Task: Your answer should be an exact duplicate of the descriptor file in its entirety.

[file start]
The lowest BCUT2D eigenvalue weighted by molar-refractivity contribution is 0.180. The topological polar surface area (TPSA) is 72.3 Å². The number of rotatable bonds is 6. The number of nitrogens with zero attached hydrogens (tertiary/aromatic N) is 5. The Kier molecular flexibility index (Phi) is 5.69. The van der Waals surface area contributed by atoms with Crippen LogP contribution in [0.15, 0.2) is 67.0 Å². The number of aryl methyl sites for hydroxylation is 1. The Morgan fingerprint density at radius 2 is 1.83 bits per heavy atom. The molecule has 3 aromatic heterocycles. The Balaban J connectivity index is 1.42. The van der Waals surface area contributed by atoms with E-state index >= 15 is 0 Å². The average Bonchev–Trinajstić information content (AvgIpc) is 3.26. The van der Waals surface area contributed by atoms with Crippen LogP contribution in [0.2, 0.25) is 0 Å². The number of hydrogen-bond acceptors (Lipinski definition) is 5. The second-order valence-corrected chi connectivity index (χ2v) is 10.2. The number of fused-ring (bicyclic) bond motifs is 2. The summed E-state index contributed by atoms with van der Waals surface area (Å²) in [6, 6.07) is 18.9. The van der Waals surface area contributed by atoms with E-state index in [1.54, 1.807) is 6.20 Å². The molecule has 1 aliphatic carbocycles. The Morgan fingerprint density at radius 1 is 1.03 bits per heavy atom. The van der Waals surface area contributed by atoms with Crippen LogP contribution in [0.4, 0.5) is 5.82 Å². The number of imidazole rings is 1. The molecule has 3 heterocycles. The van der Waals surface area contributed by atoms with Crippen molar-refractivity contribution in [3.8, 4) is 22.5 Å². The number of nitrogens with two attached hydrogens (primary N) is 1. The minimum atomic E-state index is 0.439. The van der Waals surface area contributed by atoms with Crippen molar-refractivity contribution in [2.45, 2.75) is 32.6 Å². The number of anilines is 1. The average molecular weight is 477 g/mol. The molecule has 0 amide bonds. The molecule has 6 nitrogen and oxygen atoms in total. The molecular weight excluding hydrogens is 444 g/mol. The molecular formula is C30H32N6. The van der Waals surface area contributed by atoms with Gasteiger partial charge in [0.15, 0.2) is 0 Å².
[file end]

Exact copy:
The lowest BCUT2D eigenvalue weighted by molar-refractivity contribution is 0.180. The topological polar surface area (TPSA) is 72.3 Å². The number of rotatable bonds is 6. The number of nitrogens with zero attached hydrogens (tertiary/aromatic N) is 5. The Kier molecular flexibility index (Phi) is 5.69. The van der Waals surface area contributed by atoms with Crippen LogP contribution in [0.15, 0.2) is 67.0 Å². The number of aryl methyl sites for hydroxylation is 1. The Morgan fingerprint density at radius 2 is 1.83 bits per heavy atom. The molecule has 3 aromatic heterocycles. The Balaban J connectivity index is 1.42. The van der Waals surface area contributed by atoms with E-state index >= 15 is 0 Å². The average Bonchev–Trinajstić information content (AvgIpc) is 3.26. The van der Waals surface area contributed by atoms with Crippen LogP contribution in [0.2, 0.25) is 0 Å². The number of hydrogen-bond acceptors (Lipinski definition) is 5. The second-order valence-corrected chi connectivity index (χ2v) is 10.2. The number of fused-ring (bicyclic) bond motifs is 2. The summed E-state index contributed by atoms with van der Waals surface area (Å²) in [6, 6.07) is 18.9. The van der Waals surface area contributed by atoms with E-state index in [1.54, 1.807) is 6.20 Å². The molecule has 1 aliphatic carbocycles. The Morgan fingerprint density at radius 1 is 1.03 bits per heavy atom. The van der Waals surface area contributed by atoms with Crippen LogP contribution in [0.4, 0.5) is 5.82 Å². The number of imidazole rings is 1. The molecule has 3 heterocycles. The van der Waals surface area contributed by atoms with Crippen molar-refractivity contribution in [3.8, 4) is 22.5 Å². The number of nitrogens with two attached hydrogens (primary N) is 1. The minimum atomic E-state index is 0.439. The van der Waals surface area contributed by atoms with Crippen molar-refractivity contribution in [2.45, 2.75) is 32.6 Å². The number of anilines is 1. The average molecular weight is 477 g/mol. The molecule has 0 amide bonds. The molecule has 6 nitrogen and oxygen atoms in total. The molecular weight excluding hydrogens is 444 g/mol. The molecular formula is C30H32N6. The van der Waals surface area contributed by atoms with Gasteiger partial charge in [0.15, 0.2) is 0 Å².